On our last Sunday night in Eugene, I spoke and the church gave an offering for us–it was almost $3,000, which represented more than 4 months worth of salary for us.  That offering became our nest egg, our savings that we used to make up the deficit in our monthly income. 

About a month after we arrived, Laina and I felt the Lord wanted us to use some of that nest egg money to buy a car for another young couple that was struggling financially.  It was our savings…but it was God’s money, and that was His direction, so we did it. 

A month later, the church’s vacuum cleaner died, and the church didn’t have money to replace it, so Laina and I prayed and thought the Lord said to use some of our savings to buy the church a vacuum a cleaner.  (I was the one doing the vacuuming!)  It was our savings…but it was God’s money, and that’s what He directed, so we did it.

Why would we give away our savings?  We needed that money to live on!  Because it wasn’t ours; it belonged to the Lord and we just managed it for Him.  And because we trusted Him to meet our needs.

We learned that God takes good care of us. The Lord provided everything we needed.  We never lacked for anything we needed…ever. 

This principle was taught by Jesus in Matthew 6:25-34, where he tells us not to worry about food and clothes.  If God cares for the flowers of the field, and the birds of the air, we can surely trust him to take care of us.  Jesus concludes, “So do not worry, saying, ‘What shall we eat?’ or ‘What shall we drink?’ or ‘What shall we wear?’  For the pagans run after all these things, and your heavenly Father knows that you need them.  But seek first his kingdom and his righteousness, and all these things will be given to you as well.”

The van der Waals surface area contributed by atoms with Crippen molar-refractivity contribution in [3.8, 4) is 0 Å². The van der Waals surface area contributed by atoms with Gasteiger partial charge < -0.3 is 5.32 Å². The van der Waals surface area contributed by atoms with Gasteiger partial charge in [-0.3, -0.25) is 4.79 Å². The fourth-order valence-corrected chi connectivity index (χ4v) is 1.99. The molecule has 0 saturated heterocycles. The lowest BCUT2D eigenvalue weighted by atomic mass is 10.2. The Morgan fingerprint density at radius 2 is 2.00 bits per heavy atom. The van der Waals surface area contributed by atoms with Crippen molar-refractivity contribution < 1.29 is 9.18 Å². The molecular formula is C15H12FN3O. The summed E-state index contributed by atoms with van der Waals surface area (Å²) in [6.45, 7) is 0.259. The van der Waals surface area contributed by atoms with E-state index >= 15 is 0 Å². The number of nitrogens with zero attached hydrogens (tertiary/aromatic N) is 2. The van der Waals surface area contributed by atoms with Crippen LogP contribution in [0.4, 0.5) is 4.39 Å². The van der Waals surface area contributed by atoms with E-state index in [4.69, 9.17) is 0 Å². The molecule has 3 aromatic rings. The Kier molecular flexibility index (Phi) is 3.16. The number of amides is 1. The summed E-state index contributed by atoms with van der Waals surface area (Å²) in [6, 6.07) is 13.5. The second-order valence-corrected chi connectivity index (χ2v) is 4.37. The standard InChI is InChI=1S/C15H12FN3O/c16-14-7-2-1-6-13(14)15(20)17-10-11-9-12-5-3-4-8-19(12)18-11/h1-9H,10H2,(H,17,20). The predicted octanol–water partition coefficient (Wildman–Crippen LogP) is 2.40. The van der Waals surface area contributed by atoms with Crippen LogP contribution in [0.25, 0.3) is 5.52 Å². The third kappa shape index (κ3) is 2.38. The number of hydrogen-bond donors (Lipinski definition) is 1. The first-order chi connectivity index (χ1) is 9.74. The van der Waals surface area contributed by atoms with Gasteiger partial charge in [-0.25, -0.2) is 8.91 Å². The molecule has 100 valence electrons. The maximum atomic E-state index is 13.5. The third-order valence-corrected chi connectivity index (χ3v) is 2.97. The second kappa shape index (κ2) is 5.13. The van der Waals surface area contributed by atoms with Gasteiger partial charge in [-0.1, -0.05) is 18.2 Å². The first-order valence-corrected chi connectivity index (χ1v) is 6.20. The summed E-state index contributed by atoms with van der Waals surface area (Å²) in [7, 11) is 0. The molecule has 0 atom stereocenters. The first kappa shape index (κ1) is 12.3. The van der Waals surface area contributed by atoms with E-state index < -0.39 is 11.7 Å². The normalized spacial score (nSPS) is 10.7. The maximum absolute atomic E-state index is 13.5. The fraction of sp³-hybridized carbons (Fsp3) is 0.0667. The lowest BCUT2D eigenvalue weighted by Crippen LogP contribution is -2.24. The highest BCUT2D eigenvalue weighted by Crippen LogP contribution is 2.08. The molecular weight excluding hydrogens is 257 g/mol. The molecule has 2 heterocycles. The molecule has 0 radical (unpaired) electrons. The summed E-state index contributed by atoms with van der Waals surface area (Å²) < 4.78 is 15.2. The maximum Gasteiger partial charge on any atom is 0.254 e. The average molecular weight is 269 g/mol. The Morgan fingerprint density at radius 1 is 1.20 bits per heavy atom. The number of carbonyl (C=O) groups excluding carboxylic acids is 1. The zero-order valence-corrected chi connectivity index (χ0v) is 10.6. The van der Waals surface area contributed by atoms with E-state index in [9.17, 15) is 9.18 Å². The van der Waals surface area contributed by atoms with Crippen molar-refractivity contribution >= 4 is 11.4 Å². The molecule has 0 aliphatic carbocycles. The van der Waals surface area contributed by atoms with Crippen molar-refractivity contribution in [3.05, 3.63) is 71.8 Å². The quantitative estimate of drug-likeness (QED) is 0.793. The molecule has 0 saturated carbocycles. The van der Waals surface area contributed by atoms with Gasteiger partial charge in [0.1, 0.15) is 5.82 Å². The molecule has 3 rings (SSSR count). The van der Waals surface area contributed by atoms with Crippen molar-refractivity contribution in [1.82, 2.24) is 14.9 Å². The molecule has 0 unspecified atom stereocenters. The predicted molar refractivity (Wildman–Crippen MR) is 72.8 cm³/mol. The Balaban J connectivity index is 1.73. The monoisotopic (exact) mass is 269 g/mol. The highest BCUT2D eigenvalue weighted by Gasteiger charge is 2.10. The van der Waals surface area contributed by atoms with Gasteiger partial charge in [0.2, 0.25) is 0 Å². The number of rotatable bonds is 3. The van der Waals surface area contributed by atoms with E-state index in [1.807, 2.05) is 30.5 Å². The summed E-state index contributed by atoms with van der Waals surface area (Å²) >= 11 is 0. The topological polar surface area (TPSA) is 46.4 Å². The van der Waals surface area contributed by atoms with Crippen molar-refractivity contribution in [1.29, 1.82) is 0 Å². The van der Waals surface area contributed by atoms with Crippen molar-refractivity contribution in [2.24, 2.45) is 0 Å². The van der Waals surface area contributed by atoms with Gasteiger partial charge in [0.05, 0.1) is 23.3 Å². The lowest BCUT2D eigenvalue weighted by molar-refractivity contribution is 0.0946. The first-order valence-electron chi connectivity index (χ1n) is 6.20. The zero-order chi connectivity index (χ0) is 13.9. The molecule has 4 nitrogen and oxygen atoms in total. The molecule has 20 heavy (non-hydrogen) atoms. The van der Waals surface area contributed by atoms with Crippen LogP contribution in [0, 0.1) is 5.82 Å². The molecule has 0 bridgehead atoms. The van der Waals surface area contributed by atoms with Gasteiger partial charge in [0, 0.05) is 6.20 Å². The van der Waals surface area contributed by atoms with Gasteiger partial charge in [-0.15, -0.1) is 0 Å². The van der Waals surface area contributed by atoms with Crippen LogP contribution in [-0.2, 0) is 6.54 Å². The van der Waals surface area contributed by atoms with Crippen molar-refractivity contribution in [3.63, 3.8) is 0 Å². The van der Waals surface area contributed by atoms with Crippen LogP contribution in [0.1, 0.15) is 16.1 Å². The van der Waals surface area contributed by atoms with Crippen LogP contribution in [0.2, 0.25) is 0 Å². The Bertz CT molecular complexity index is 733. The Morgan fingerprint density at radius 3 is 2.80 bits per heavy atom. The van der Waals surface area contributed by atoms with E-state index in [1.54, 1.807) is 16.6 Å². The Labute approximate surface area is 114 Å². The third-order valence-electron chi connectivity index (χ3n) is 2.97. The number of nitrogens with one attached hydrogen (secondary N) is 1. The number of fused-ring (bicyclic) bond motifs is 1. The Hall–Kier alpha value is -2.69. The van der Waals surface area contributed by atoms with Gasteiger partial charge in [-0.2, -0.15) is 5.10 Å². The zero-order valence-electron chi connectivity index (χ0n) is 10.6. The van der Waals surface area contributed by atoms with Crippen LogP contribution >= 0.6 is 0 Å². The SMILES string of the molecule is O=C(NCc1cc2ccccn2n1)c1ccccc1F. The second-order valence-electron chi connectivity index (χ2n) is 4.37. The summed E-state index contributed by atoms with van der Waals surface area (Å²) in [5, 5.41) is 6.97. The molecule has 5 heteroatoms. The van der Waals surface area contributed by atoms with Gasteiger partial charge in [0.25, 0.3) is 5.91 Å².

You can trust God to take good care of you.  Laina and I are amazed at God’s faithful provision for us through the years.  We have never lacked.

We live in the tension between planning ahead and trusting God.  Responsible saving is good.  We should save, but not be selfish. We should remember that everything is God’s, including our savings, and manage it as He directs, and trust Him to provide for us.

3.  Why is it so hard to save money? 

Because we spend it all!  Far and away the biggest reason for our inability to save is our undisciplined spending.  The problem is not how much we earn, but how much we spend!

How many of you have ever thought, “If only I earned more money…then I could save.  I just need to earn more.”  I’m going to make a radical statement.  You already earn enough to save some money.  In fact, you probably already earn enough to save lots of money! 

Most of us will earn a fortune in our lifetimes.  Consider this: if you earn $30,000 a year over a 40-year career, you’ll have earned $1.2 million.  Most of you will earn more than that.  Write this down: “I already earn enough money to save some.”  You’ve got to believe that; if you don’t, you won’t save any money.  You’ll always be waiting for your ship to come in. 

Most of us will earn a fortune in our lifetimes.  And yet almost one third of American workers retire with less than $1000 saved.  Why?  We spent it all.  We’re lousy savers.  We lack self-control.